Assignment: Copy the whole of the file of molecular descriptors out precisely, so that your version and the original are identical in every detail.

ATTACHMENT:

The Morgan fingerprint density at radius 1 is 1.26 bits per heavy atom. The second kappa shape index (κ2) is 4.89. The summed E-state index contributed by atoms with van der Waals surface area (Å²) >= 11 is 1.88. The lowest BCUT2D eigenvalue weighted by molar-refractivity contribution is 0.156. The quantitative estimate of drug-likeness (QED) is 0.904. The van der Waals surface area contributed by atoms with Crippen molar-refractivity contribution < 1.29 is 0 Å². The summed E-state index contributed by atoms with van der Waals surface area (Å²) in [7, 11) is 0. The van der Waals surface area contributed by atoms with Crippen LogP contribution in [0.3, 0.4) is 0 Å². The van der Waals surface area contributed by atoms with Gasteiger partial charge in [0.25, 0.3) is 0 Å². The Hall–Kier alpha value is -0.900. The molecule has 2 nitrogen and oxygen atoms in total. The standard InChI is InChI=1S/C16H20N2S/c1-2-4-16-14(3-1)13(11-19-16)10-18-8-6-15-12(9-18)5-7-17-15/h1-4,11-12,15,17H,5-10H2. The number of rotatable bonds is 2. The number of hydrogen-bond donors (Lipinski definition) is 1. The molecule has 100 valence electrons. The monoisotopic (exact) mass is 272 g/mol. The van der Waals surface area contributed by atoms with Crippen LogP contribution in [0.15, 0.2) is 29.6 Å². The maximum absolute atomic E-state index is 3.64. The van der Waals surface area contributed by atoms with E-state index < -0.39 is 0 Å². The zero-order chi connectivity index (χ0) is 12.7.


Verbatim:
The Morgan fingerprint density at radius 1 is 1.26 bits per heavy atom. The second kappa shape index (κ2) is 4.89. The summed E-state index contributed by atoms with van der Waals surface area (Å²) >= 11 is 1.88. The lowest BCUT2D eigenvalue weighted by molar-refractivity contribution is 0.156. The quantitative estimate of drug-likeness (QED) is 0.904. The van der Waals surface area contributed by atoms with Crippen molar-refractivity contribution < 1.29 is 0 Å². The summed E-state index contributed by atoms with van der Waals surface area (Å²) in [7, 11) is 0. The van der Waals surface area contributed by atoms with Crippen LogP contribution in [0.3, 0.4) is 0 Å². The van der Waals surface area contributed by atoms with Gasteiger partial charge in [0.25, 0.3) is 0 Å². The Hall–Kier alpha value is -0.900. The molecule has 2 nitrogen and oxygen atoms in total. The standard InChI is InChI=1S/C16H20N2S/c1-2-4-16-14(3-1)13(11-19-16)10-18-8-6-15-12(9-18)5-7-17-15/h1-4,11-12,15,17H,5-10H2. The number of rotatable bonds is 2. The number of hydrogen-bond donors (Lipinski definition) is 1. The molecule has 100 valence electrons. The monoisotopic (exact) mass is 272 g/mol. The van der Waals surface area contributed by atoms with Crippen LogP contribution in [0.15, 0.2) is 29.6 Å². The maximum absolute atomic E-state index is 3.64. The van der Waals surface area contributed by atoms with E-state index < -0.39 is 0 Å². The zero-order chi connectivity index (χ0) is 12.7.